The cycling of arsenic in the marine photosynthetic plants and algae was examined by analysing total arsenic concentrations and arsenic species in selected marine photosynthetic organisms from the south-east coast, NSW, Australia. A range of elements required for metabolism in photosynthetic organisms were also analysed to determine if any relationship between these elements and arsenic concentrations occurred. Organisms were selected from salt marsh and mangrove ecosystems, marine inter-tidal and estuarine environments, and two species of marine phytoplankton cultured, to represent the different marine environments that primary producers inhabit. Organisms selected were compared to species within their own environment and then a comparison made between the varying ecosystems. In the salt marsh and mangrove ecosystems, the leaves of four species, the mangrove Avicennia marina, the samphire Sarcocornia quinqueflora, the seablight Suaeda australis, and the seagrass Posidonia australis were sampled from three locations from the south-east coast of NSW using nested sampling. Mean total arsenic concentrations (mean ? sd) dry mass for all locations were A. marina (0.38 ? 0.18 ig g-1 to 1.2 ? 0.7 ig g-1),S. quinqueflora (0.13 ? 0.06 ig g-1 to 0.46 ? 0.22 ig g-1),S. australis (0.03 ? 0.06 ig g-1 to 0.05 ? 0.03 ig g-1)and P. australis (0.34 ? 0.10 ig g-1 to 0.65 ? 0.26 ig g-1). Arsenic concentrations were significantly different between species and locations but were consistently low compared to marine macroalgae species. Significant relationships between As and Fe concentrations for A. marina, S. quinqueflora and P. australis and negative relationship between As and Zn concentrations for S. quinqueflora could partially explain arsenic concentrations in these species. No relationship between As and P concentrations were found in this study. All terrestrial species contained predominantly inorganic arsenic in the water extractable and residue fractions with minor concentrations of DMA in the water-soluble fraction. P. australis also contained dimethylated glycerol and phosphate arsenoriboses. The presence of arsenobetaine, arsenocholine and trimethylated glycerol arsonioribose is most likely due to the presence of epiphytes on fronds on P. australis. In contrast, macroalgae contained higher total arsenic concentrations compared to marine terrestrial angiosperms. Total arsenic concentrations also varied between classes of algae: red macroalgae 4.3 ig g-1 to 24.7 ig g-1,green macroalgae 8.0 ig g-1 to 11.0 ig g-1 and blue green algae 10.4 ig g-1 and 18.4 ig g-1. No significant relations were found between As concentrations and concentrations of Fe, Co, Cu, Mn, Mo, Mg, P and Zn concentrations, elements that are required by macroalgae for photosynthesis and growth. Distinct differences between algal classes were found for the proportion of arsenic species present in the lipid and water-soluble fractions, with green algae having a higher proportion of As in lipids than red or estuarine algae. Acid hydrolysis of the lipid extract revealed DMA, glycerol arsenoribose and TMA based arsenolipids. Within water-soluble extracts, red and blue-green algae contained a greater proportion of arsenic as inorganic and simple methylated arsenic species compared to green algae, which contained predominantly glycerol arsenoribose. Arsenobetaine, arsenocholine and tetramethylarsonium was also present in water-soluble extracts but is not normally identified with macroalgae and is again likely due to the presence of attached epiphytes. Residue extracts contained predominantly inorganic arsenic, most likely associated with insoluble constituents of the cell. Mean arsenic concentrations in the green microalgae Dunaliella tertiolecta were 13.3 ig g-1 to 14.5 ig g-1,which is similar to arsenic concentrations found in green macroalgae in this study. Diatom Phaeodactylum tricornutum arsenic concentrations were 1.62 ig g-1 to 2.08 ig g-1. Varying the orthophosphate concentrations had little effect on arsenic uptake of microalgae. D. tertiolecta and P. tricornutum metabolised arsenic, forming simple methylated arsenic species and arsenic riboses. The ratio of phosphate to glycerol arsenoriboses was higher than that normally found in green macroalgae. The hydrolysed lipid fraction contained DMA arsenolipid (16-96%) with minor proportions of phosphate arsenoribose (4-23%). D. tertiolecta at f/10 phosphate concentration, however, contained glycerol arsenoribose and another arsenic lipid with similar retention as TMAO as well as DMA. The similarities between arsenic species in the water-soluble hydrolysed lipids and water-soluble extracts, especially for P. tricornutum, suggests that cells readily bind arsenic within lipids, either for membrane structure or storage, releasing arsenic species into the cytosol as degradation of lipids occurs. Inorganic arsenic was sequestered into insoluble components of the cell. Arsenic species present in D. tertiolecta at lower phosphate concentrations (f/10) were different to other phosphate concentrations (f/2,f/5),and require further investigation to determine whether this is a species-specific response as a result of phosphate deficiency. Although there are similarities in arsenic concentrations and arsenic species in marine photosynthetic organisms, it is evident that response to environmental concentrations of arsenic in uncontaminated environments is dependent on the mode of transfer from the environment, the influence of other elements in arsenic uptake and the ability of the organism to metabolise and sequester inorganic arsenic within the cell. It is not scientifically sound to generalise on arsenic metabolism in 'marine plants' when species and the ecosystem in which they exist may influence the transformation of arsenic in higher marine organisms. There is no evidence to suggest that angiosperms produce AB as arsenic is mostly present as inorganic As, with little or no arsenic present in the lipids. However, marine macro- and microalgae both contain lipids with arsenic moieties that may be precursors for AB transformation. Specifically, the presence of TMA and dimethylated arsenoribose based arsenolipids both can transform to AB via intermediates previously identified in marine organisms. Further identification and characterization of As containing lipids is required.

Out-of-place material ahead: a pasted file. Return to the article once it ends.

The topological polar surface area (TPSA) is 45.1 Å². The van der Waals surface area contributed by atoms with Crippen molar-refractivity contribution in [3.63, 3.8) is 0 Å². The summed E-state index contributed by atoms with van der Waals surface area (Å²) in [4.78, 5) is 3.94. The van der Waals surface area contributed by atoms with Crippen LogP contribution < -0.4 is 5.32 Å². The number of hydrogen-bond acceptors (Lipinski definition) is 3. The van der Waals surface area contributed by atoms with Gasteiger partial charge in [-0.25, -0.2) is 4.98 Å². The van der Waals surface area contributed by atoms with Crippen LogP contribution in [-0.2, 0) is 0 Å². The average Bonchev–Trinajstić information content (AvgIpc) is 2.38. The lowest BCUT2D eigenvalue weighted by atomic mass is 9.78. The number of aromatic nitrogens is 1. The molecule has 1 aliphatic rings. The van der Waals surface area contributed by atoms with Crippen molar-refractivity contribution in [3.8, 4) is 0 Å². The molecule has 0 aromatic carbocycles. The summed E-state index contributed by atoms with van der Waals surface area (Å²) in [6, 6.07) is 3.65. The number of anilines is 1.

|Date of Award
|Bill Maher (Supervisor) & Ian MCNAUGHT (Supervisor)